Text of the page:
Head Into Russia’s Wilderness on the Trans-Siberian Express
When you mention a trip to Russia, the first thing that comes to most people’s mind is Red Square and the bare chested Putin! Most tourists visiting Russia will explore Moscow’s busy wide avenues and the ornate canals of Peter the Great’s once visionary creation, Saint Petersburg. Saint Petersburg’s beautiful café roof terraces, parks and palaces make it a lovely summer visit but to feel and taste the soul of any country we must venture away from the tourist heavy trails and capital cities. To experience the real Russian people, whose often tragic stories have inspired so many world-class authors, travellers must travel east towards to the Ural Mountains and Siberia. One of the best ways of taking this journey is the on epic Trans-Siberian Express (far from an express journey!), meandering its way through Russia’s pine and birch forests.
Rolling along the train tracks and taking the opportunity to branch further off from Trans Siberian spine, we can retrace the footsteps of others before you. The Cossacks headed south and east from the Volga and Ural Rivers to conquer the Siberian plains in the 17th and 18th centuries. The term Cossack, most of whom were of Slavic origin and believers in Christ, is in fact derived from the Turkic term kazak that means ‘free man’ or ‘adventurer’. Even today, Cossacks are recognized by Russia as a distinct ethno-cultural entity. It was the Cossacks, in support of the royal Tsar, that established merchant settlements stretching across the Urals and Siberia to expand the fur and timber trade. Following the Bolshevik Revolution, many Cossacks fought against the communist Red Army. The Russian Orthodox Old Believers headed towards the isolated regions of Siberia to escape persecution by the Tsars in their campaign to ‘modernise’ Russia (forcibly chopping of their beards!) and later to flee the atheist Bolsheviks and Soviet communists.
Whilst Moscow and Saint Petersburg became world-renowned centres for porcelain, the Urals soon became the industrial heart of Russia. In the 18th century, the Ural provinces experienced a huge investment in agriculture, salt and gold mining, plus, iron and copper factories. The military supplies and people of the Urals later became fundamental in Russia’s arduous defeat of the Nazi invasion that reached a stones throw away from Moscow’s suburbs. As you head east towards the Urals, Russia’s stereotypically cold surface soon reveals its welcoming people. Staying in villages, you will share their hearty food (soup, salads, and dumplings a must!), traditional wooden architecture, conversation in a Banya sauna, and wild landscapes that offer superb opportunities for adventurers and nature enthusiasts. Many of Ural’s unique attributes arrived along the caravan trade routes of the Silk Road that passed through southern and central Russia towards the Caucasus and Europe. The Urals richness of fossils, precious stones and the mixture of cultures created their own unique beliefs and spirituality.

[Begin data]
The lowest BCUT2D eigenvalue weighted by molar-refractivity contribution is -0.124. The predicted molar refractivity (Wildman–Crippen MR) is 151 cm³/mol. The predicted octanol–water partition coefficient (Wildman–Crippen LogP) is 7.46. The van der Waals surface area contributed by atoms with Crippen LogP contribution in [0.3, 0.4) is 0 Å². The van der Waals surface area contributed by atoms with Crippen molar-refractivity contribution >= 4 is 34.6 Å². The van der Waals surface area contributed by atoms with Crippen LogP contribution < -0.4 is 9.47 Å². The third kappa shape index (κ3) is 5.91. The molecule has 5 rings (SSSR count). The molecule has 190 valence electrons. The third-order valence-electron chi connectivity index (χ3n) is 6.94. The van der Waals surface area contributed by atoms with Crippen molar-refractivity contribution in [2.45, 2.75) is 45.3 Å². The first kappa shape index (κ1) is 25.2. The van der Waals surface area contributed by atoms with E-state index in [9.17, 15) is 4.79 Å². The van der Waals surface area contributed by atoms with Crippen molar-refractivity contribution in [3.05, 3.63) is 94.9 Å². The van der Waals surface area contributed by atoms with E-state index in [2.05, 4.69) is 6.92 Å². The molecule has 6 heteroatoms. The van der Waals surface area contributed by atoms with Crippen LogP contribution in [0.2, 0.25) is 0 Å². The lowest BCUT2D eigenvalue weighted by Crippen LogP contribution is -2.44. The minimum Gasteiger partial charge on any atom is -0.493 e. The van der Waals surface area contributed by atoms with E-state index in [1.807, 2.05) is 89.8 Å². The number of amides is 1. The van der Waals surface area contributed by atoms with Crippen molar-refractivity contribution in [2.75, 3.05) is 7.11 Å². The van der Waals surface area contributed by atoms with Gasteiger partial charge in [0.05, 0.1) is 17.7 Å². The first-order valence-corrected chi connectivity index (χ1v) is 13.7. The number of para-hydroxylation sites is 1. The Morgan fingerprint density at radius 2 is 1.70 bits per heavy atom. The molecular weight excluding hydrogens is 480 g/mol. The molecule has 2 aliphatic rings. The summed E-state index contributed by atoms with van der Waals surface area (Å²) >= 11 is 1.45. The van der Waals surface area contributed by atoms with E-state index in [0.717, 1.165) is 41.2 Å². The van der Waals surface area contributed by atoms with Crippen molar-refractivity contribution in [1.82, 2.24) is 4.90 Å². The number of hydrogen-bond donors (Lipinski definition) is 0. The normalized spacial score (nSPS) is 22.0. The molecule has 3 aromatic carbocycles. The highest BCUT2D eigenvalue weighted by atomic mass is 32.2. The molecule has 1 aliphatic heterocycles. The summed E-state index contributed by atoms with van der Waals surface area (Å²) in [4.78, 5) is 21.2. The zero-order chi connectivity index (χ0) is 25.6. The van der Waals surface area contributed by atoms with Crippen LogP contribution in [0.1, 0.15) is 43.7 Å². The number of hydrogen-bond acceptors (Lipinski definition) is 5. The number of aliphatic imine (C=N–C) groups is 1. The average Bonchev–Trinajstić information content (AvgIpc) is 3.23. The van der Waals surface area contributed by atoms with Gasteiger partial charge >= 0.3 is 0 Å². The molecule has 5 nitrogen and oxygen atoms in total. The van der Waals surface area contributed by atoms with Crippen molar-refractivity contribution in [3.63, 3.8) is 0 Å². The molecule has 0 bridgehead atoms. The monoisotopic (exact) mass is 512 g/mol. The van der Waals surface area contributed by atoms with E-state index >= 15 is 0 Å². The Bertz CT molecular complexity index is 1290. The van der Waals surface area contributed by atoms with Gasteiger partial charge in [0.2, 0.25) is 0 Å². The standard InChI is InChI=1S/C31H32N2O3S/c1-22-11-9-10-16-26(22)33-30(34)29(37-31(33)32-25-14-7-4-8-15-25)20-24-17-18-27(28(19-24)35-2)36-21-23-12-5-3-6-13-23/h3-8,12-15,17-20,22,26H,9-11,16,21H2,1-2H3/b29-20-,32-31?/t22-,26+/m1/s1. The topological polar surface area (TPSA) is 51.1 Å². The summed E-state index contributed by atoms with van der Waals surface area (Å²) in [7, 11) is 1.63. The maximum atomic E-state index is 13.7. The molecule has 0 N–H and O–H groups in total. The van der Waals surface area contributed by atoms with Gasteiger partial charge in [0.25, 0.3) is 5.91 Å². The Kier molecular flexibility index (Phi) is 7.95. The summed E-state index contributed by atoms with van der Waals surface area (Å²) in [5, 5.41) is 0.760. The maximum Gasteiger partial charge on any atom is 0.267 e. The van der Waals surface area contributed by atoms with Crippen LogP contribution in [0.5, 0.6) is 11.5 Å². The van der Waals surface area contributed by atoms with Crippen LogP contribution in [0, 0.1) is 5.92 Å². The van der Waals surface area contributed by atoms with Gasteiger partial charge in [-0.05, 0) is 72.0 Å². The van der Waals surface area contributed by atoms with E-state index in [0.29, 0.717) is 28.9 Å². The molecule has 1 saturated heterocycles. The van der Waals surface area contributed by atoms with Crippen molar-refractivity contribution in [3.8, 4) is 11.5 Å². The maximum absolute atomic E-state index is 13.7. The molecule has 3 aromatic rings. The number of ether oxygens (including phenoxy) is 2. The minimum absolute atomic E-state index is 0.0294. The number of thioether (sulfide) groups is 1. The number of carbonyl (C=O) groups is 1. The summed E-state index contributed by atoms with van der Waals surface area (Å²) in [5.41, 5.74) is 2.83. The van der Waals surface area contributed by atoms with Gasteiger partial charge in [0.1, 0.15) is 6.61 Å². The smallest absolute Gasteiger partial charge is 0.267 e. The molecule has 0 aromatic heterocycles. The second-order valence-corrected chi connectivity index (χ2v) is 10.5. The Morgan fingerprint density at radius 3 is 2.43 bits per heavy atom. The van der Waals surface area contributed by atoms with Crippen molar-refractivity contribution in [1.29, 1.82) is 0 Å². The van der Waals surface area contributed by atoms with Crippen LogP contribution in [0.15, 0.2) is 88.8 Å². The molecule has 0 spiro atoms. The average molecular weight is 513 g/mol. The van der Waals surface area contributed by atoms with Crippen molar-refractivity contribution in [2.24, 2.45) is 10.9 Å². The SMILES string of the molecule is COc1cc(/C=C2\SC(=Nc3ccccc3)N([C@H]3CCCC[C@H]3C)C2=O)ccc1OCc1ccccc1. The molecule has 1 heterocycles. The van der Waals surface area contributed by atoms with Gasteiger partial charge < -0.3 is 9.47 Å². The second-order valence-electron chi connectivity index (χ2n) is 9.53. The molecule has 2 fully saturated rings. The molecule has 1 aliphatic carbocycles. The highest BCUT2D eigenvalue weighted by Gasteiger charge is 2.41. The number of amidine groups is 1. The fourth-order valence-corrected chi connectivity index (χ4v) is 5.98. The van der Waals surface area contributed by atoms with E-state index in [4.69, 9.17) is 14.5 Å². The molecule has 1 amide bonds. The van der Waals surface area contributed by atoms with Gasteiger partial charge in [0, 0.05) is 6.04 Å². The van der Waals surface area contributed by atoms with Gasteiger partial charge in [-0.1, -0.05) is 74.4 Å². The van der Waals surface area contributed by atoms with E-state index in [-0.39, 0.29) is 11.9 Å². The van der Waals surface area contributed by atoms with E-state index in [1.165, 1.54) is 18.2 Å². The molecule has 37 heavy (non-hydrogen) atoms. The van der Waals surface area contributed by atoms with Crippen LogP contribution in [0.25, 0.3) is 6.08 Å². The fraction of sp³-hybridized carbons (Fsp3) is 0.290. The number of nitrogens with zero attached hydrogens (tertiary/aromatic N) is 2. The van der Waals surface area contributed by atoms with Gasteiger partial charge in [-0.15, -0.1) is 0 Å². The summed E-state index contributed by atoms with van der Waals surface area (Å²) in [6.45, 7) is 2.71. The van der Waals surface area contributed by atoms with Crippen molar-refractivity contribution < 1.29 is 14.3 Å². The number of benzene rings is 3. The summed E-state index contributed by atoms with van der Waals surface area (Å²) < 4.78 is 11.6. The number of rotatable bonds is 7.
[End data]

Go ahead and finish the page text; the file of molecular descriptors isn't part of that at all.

More typical stops of the Trans-Siberian Express is the major city of Yekaterinburg, the border of European and Asian Russia, where the Romanov Tsars fled to during the revolution and ultimately could not escape their doomed fate; the symbolic Lake Baikal, the world’s deepest fresh water lake; plus, the city of Perm, home of Pasternak’s classic novel and film Doctor Zhivago. However, most interestingly it becomes clearer with each train journey that Russia is in fact a canvas of Republics, a total of 22, each with their own identify, clothing, languages, and traditions including the Islamic province of Tatarstan, Bashkortostan, and Buryatia to name just a few. Some of these distinctive cultures were semi-nomadic whilst others were excellent fishermen, huntsmen and skilled woodcraftsmen. The isolated yet self-sufficient, shamanist Udege communities of the Khabarovsk region have ancient practices and knowledge fundamental to the conservation of the virgin Taiga forest, the Bikin River ecosystem, and the endangered Amur Tiger (Siberian Tiger). Unfortunately, the community’s survival and ancestral home is threatened by non-inclusive land use rights and illegal habitat destruction. For many, Siberia is one of the few places on Earth that is considered a wild frontier. So wild is Siberia, that a family was discovered in 1978 completely unaware of World War II
Most travellers find that their most insightful and rewarding experience is their time spent living with Russia’s indigenous communities such as the Udege and Buryats, jumping off the train for several days taking the time to immerse themselves in the diversity of the journey. For an experience of the genuine Russia take the passenger train (there are several lines possible) rather than the luxury tourist train, sharing your train journey with locals and making friends over conversation in your train cabin. Russia’s cultural history makes the country’s expansive territory fascinating to explore by train and justifiably while the Trans-Siberian Express is a childhood dream for anyone with wanderlust running through their blood. Ignore the stereotypes and political headlines – discover the real people of Russia!
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